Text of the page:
Continuing Professional Development (CPD) will help you to progress in your career and to become a registered toxicologist (you need at least five years’ experience). Courses are offered by the British Toxicology Society (BTS), the UK Register of Toxicologists and the Federation of European Toxicologists & European Societies of Toxicology (EUROTOX).
- Interest in public health and safety
- Strong scientific skills
- Analytical skills
- Research skills
- Problem-solving skills
- IT skills
- Excellent oral and written communication skills
- Meticulous attention to detail
- Diplomatic skills
Most toxicologists are based in offices or labs, with regular 9-5 shifts.
If you work as an occupational toxicologist, you will be required to travel to different workplaces to carry out risk assessments.
Forensic toxicologists mainly work in a lab, analysing samples taken from a crime scene, but are also required to testify in court.
As a student, you will benefit from becoming a member of the British Toxicology Society (BTS), which organises courses, workshops, career development opportunities and meetings to keep up-to-date with the latest developments in toxicology.
Major public employers include:
- The National Health Service (NHS)
- The Health and Safety Executive
- The Environment Agency
- The Medical Research Council
Becoming a registered toxicologist listed on the UK Register of Toxicologists and EUROTOX will help you up the ladder.
As you progress, you can become involved in recruiting, training and developing staff or start your own consultancy.
You can also change fields and get into a more specialist area, such neurotoxicology or immunotoxicology, depending on your skills and qualifications.
Also known as…
- Regulatory Toxicologist
- Industrial Toxicologist
- Academic Toxicologist
- Occupational Toxicologist
- Medical Toxicologist
- Forensic Toxicologist
- Biomedical Scientist
- Forensic Scientist
What’s it really like?
Richard Reece-Jones is a freelance toxicologist based in West Yorkshire. He has set up his own consultancy, Reece-Jones Consulting.
What is your job title?
I am an independent regulatory toxicologist.
How long have you been in this particular job?
For 18 months.
What did you do before this job?
I was a pre-clinical safety manager at Renovo Ltd, a biotechnology company.
How did you end up doing this job?
I was made redundant from Renovo after a clinical phase III failure of our lead compound.
What academic qualifications do you have?
I have an honours degree in Pharmacology. I am also a member of the Society of Biology, a Chartered Biologist and an EU-registered Toxicologist (ERT).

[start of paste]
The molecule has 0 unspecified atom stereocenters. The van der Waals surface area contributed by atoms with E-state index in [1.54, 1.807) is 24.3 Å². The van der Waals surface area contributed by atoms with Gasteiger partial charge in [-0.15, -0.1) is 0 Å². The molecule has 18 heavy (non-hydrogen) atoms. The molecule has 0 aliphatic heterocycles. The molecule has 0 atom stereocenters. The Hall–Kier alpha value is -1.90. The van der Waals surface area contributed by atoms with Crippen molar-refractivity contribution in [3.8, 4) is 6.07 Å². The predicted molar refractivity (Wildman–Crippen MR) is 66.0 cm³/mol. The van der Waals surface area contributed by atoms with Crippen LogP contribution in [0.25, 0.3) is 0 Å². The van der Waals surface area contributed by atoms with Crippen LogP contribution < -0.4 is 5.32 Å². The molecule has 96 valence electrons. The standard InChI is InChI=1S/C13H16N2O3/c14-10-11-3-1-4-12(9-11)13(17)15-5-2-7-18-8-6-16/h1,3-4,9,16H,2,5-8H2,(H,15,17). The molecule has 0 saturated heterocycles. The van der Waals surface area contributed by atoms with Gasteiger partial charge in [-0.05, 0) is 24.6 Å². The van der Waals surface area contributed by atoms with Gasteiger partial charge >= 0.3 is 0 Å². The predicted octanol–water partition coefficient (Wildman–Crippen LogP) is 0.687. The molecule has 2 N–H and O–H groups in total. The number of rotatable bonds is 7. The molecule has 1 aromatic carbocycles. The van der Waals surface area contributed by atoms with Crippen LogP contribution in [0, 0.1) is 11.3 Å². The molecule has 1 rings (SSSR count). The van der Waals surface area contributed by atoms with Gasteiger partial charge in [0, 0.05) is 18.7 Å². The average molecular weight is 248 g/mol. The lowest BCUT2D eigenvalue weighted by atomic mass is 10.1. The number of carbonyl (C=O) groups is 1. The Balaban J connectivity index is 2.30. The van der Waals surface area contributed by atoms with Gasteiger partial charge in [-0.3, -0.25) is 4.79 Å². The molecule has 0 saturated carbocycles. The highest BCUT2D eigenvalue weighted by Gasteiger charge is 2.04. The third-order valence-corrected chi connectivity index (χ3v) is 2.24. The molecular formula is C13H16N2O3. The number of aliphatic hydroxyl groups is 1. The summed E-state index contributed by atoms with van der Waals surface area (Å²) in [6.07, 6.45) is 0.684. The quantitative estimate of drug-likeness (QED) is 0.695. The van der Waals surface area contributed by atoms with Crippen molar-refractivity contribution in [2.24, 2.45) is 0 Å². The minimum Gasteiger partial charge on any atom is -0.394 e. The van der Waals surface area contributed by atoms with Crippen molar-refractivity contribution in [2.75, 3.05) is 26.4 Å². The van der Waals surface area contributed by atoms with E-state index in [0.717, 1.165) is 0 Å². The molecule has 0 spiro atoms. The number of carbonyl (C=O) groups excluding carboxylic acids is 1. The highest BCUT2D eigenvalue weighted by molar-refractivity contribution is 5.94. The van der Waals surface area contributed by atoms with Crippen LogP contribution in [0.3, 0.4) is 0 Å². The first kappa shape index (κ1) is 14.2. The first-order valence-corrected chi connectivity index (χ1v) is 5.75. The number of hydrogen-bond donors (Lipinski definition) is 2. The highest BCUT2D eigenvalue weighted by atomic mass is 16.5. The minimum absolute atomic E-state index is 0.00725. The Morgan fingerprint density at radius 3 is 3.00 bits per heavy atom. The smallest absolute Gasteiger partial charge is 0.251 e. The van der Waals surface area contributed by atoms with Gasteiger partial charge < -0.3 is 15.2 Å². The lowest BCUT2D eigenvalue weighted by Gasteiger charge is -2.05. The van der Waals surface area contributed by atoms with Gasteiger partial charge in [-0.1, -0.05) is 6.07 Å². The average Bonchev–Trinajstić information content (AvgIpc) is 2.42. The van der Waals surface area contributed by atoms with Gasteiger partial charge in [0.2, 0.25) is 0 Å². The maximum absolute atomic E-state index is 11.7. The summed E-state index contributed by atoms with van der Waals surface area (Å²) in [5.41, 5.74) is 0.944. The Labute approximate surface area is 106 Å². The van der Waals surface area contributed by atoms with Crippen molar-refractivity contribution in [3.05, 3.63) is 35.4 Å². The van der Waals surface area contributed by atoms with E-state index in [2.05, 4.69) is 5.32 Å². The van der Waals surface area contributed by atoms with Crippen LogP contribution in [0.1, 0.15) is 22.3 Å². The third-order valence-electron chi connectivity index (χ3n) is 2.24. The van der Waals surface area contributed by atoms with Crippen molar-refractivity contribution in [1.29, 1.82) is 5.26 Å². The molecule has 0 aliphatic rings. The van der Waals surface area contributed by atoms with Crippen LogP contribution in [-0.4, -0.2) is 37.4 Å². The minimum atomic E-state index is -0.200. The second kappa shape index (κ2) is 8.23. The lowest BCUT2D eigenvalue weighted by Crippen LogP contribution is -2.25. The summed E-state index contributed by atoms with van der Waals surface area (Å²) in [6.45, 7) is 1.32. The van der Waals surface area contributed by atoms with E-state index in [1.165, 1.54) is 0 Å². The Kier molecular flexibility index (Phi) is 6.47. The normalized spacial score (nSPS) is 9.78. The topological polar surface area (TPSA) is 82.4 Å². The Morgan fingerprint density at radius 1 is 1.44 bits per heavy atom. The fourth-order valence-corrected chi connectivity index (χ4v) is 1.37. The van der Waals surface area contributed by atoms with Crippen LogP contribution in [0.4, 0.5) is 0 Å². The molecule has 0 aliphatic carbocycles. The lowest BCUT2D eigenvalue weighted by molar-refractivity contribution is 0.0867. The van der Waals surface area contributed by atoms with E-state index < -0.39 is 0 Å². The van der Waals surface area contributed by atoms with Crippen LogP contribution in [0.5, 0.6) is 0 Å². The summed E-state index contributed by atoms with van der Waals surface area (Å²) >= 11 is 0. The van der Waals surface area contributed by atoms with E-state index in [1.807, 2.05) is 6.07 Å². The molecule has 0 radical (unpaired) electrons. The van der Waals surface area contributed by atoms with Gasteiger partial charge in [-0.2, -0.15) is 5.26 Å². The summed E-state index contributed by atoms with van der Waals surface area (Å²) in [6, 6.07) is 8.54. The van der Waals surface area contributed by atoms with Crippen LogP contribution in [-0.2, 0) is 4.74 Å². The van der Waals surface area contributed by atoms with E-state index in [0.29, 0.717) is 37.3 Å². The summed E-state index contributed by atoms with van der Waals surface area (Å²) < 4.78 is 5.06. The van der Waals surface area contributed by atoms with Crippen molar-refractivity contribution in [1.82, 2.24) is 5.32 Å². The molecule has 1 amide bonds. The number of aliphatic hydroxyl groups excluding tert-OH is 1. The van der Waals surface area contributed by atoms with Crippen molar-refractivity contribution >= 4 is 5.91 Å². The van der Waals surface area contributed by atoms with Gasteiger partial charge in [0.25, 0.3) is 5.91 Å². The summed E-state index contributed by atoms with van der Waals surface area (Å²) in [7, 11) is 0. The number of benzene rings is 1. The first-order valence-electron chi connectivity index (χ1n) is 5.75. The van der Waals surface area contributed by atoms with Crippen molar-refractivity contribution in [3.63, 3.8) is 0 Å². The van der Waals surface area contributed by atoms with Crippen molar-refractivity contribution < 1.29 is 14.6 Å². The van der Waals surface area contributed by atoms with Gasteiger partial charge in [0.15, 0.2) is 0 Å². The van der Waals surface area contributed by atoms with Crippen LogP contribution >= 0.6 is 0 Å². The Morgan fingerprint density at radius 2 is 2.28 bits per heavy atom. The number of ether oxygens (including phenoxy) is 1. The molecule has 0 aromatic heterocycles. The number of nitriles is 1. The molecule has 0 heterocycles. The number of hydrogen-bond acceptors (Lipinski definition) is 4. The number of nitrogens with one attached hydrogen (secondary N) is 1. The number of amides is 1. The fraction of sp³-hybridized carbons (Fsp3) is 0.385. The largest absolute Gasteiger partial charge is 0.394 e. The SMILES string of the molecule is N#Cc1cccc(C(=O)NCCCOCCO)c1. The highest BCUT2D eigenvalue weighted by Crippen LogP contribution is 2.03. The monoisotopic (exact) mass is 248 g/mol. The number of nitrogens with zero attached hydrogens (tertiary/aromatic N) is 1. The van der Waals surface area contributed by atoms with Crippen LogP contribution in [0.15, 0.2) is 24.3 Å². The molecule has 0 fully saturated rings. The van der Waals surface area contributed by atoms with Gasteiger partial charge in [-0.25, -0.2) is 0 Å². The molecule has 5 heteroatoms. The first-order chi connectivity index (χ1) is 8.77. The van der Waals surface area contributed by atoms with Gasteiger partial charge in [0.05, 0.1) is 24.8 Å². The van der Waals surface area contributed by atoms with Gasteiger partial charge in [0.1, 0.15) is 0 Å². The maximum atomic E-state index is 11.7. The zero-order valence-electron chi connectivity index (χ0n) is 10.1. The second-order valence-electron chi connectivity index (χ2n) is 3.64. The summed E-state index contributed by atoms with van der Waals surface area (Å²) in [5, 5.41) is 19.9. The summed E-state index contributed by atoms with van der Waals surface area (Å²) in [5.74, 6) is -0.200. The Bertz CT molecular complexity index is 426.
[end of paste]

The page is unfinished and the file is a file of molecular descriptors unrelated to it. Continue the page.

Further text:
Do you think that school prepared you for the way the work gets done in the real world?
I finished “school” in 1974, but have children who are studying science. I think school gives the idea that “science” is in white coats, doing experiments. It should give pupils a broader idea of how scientists interact with the working world.
What area(s) of toxicology do you specialise in?
My area is regulatory toxicology. I mainly specialise in pharmaceuticals, biotechnology products and medical devices.
What do you do in a typical working day?
My working day is office based, 80% of my time is spent reading papers, preparing summaries of reports, designing development strategies for particular compounds, and in telephone and one-to-one meetings. The remainder is spent visiting laboratories to monitor progress.
What are the most important qualities an applicant must and should possess?
An active mind, an ability for problem solving, attention to detail, scientific adaptability, good verbal and written communications.
Do you get to travel a lot for your work, and if yes, which parts of the world have you been to?
I travel 3 or 4 times a year, mainly in Europe but also occasionally to the USA. However, over the years my scientific career has taken me to the USA, Europe (both west and east), North Africa, Japan, Israel and the Middle East.
What do you like about the job?
I enjoy the diversity of the compound types that mean a varied array of toxicological problems. I also enjoy meeting a diverse group of clients.
What do you dislike about the job?
As an independent consultant, there are periods during which I am doing a lot of computer work and it can be lonely.
What advice would you give to someone thinking of doing this job?
Get a wide range of toxicological experience, especially some time in the Contract Research Organisation (CRO) sector. Keep networking and keep up with the regulatory issues of the moment and the current state of new technologies for safety assessment.
If you left this position, what else would you consider or enjoy doing?
If I was not working in toxicology, I would enjoy working in the wildlife/conservation sector.
Do you mind us publishing your salary / rate per hour – this is very helpful for job seekers?
I would prefer not to publish my rate per hour as it does vary, but my last salary was in the region of £50,000 per year.